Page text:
Ironically, though, history has never recorded a separatist movement against Ethiopia from the peoples of these region whom history has recognized to be the most oppressed and brutally subjugated.

An Ethiopian political scientist named Merera Gudina from Oromo ethnic group put the plight of Oromos in his book Ethiopia; Competing ethnic nationalism and the quest for democracy as follows;

“---while the group of Oromos who penetrated historic Ethiopia or Abyssinia were participating in the making of history in the North, the bulk of the Oromo population were living in the South, East and West independently or with little contact with North Ethiopia. This greater part of the Oromo population became the victim of Menelik’s conquest in the last quarter of the century. The irony of Oromo history therefore is that they were among of the conquerors and the conquered, that they produced kings and queens while at the same time reduced to ‘gabbar’ (serf) and tenants alienated from the land of their ancestors.”


Further showing the futility of proponents of Oromumma, Merera added that “one can argue that one of the difficulties in promoting Oromo nationalism is that the colonial thesis is inappropriate for a people whose history, geography and demography did not fully fit them into the colonial system recorded in history.”

To drive home his points, he gave the best example;

“The British Queen never married a Ghanian, a Nigerian or a Kenyan, but Ethiopian kings were marrying an Oromo. Tewodros, Menelik and Haile Selassie are the best examples. By the same token, the Ghanaians, the Nigerians or the Kenyans never dreamt to become kings and queens of the British Empire under whatever type of assimilation, but the Oromos assimilados were able to become kings and queens of imperial Ethiopia. The best examples are Iyassu, Haile Selassie, King Michael of Wollo and King Takle Hymanot of Gojam.”

Against this backdrop of history, Ethiopians are justified for bringing their “love affair” to a “sudden halt” with Jawar Mohamed for responding on AJStream “I am an Oromo first; Ethiopia is imposed on me.”

If the gentleman had the wisdom to respond, I am an Oromo first, and then I am an Ethiopian next, no such “Tsunami” would have followed. Unfortunately, even that one is further from the truth. What caused the uproar is not Jawar’s response on AJStream. Rather it was his public utterance in Amharic whereby he glorified his Muslim "fellows"for beheading non-Muslims or Christian Ethiopians with a machete. One wonders then as to what would be Jawar’s response if asked “Are you Oromo first or Ethiopian or Muslim?”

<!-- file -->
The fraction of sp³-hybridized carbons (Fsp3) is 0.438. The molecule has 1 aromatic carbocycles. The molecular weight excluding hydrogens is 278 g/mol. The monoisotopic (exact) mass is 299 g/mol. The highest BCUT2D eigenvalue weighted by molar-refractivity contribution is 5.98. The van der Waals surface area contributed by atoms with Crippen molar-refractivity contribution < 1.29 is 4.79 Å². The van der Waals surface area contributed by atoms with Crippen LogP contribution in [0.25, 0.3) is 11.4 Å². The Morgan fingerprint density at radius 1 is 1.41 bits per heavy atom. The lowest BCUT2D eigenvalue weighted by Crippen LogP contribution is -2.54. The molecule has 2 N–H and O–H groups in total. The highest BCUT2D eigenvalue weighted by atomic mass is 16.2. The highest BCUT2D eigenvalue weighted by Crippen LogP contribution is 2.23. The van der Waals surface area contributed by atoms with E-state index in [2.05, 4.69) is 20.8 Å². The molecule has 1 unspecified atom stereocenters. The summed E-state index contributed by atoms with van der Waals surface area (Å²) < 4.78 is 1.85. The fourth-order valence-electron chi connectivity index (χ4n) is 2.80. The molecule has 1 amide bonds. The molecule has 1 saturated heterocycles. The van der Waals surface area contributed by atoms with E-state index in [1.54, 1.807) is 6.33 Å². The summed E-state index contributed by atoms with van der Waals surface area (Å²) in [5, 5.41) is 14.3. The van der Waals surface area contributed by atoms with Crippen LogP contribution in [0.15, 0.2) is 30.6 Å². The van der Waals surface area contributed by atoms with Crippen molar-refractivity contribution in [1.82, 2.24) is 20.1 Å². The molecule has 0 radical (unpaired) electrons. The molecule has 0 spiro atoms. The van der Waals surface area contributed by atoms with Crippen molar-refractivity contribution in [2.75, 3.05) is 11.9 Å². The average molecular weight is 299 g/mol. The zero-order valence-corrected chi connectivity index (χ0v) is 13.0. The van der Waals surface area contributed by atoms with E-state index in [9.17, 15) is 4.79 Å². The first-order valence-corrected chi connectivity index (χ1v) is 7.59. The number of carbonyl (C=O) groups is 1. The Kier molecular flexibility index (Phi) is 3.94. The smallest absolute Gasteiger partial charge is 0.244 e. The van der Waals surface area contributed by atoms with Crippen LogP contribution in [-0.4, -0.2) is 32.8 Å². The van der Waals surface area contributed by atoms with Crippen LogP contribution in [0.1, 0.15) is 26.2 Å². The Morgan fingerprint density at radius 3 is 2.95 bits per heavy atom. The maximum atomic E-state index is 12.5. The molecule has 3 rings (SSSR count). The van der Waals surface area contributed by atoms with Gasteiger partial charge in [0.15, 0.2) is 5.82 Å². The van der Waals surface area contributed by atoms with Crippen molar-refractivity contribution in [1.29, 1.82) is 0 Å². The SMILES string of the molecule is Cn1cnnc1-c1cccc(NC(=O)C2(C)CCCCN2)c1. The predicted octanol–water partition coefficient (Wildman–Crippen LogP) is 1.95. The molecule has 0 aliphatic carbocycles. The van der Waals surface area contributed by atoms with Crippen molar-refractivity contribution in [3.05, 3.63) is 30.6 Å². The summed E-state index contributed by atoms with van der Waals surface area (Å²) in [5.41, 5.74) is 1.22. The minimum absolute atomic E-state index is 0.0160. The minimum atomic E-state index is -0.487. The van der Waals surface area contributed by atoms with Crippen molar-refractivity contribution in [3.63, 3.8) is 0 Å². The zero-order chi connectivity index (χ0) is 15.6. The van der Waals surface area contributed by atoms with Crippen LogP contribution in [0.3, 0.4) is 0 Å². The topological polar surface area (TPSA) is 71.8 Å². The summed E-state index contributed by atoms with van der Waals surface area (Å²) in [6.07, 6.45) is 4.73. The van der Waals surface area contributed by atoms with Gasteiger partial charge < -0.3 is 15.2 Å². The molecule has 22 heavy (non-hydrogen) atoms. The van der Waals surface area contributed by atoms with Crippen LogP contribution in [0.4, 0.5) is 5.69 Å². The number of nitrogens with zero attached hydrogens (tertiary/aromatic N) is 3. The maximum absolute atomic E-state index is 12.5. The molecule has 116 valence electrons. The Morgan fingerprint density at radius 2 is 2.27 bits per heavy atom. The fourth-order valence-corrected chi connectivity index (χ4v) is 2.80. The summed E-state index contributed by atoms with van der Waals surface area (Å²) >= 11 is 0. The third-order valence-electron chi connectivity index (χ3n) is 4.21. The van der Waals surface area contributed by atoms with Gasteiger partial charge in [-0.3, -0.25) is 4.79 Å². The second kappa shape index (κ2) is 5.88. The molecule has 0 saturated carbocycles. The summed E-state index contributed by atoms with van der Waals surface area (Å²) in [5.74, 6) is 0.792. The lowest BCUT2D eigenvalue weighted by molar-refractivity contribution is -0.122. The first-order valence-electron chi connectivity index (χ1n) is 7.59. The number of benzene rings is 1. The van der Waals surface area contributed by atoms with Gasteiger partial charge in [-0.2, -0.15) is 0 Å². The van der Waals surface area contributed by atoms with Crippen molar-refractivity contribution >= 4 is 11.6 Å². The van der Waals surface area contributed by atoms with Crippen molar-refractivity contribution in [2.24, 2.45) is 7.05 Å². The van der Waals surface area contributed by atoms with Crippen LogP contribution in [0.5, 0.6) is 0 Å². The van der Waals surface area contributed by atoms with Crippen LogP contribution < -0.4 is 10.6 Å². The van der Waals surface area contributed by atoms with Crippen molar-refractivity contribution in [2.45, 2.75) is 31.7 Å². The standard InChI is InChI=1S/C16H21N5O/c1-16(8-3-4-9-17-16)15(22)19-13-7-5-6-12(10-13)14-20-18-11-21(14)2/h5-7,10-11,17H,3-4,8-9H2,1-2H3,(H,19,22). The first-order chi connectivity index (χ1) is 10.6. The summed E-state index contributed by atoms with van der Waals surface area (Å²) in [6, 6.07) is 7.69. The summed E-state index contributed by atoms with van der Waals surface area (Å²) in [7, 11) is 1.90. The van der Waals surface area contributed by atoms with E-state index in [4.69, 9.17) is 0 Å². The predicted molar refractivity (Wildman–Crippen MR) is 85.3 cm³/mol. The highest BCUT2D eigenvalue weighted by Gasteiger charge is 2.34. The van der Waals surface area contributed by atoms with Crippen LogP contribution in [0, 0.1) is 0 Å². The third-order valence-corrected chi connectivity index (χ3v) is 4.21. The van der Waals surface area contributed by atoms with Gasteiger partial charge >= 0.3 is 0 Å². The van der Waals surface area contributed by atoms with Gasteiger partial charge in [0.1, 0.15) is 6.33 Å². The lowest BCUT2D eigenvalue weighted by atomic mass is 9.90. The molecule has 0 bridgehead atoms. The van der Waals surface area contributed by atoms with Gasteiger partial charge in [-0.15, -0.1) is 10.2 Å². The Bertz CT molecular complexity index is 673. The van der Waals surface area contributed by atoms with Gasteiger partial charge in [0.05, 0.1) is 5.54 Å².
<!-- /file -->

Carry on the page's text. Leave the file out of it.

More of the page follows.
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Kiflu Hussain is an attorney based in Uganda. He says his passion for writing came from reading, and that it’s inevitable that the more one reads, the more one develops the urge to write. Kiflu has published articles in Ethiopia on the English Reporter, then a weekly newspaper along with a few Amharic articles on the defunct Addis Zena. It was after he and his family found refuge in Uganda, that he began contributing writings to the local papers and various websites such as Daily Monitor, Uganda Record, The New Vision, Ethioquestnews, Garowe Online, WardheerNews etc.

The reason for this is clear. Ethiopia, despite being a seat of the African Union had never produced a regime that allows even the minimum space for dialogue that other people in Africa enjoy so naturally. So Kiflu's ending up as a refugee in Uganda is a blessing in disguise for it accorded him with the opportunity to write. He says at the same time he learned, unfortunately, that his refugee status would be what showed how deep the hypocrisy of the “international community” goes. We at Salem-News.com are honored to carry this gentleman's work and we hope that in the process, western people may come to appreciate the struggle of refugees throughout the world.

You can write to Kiflu at this address: E-mail;kiflukam@yahoo.com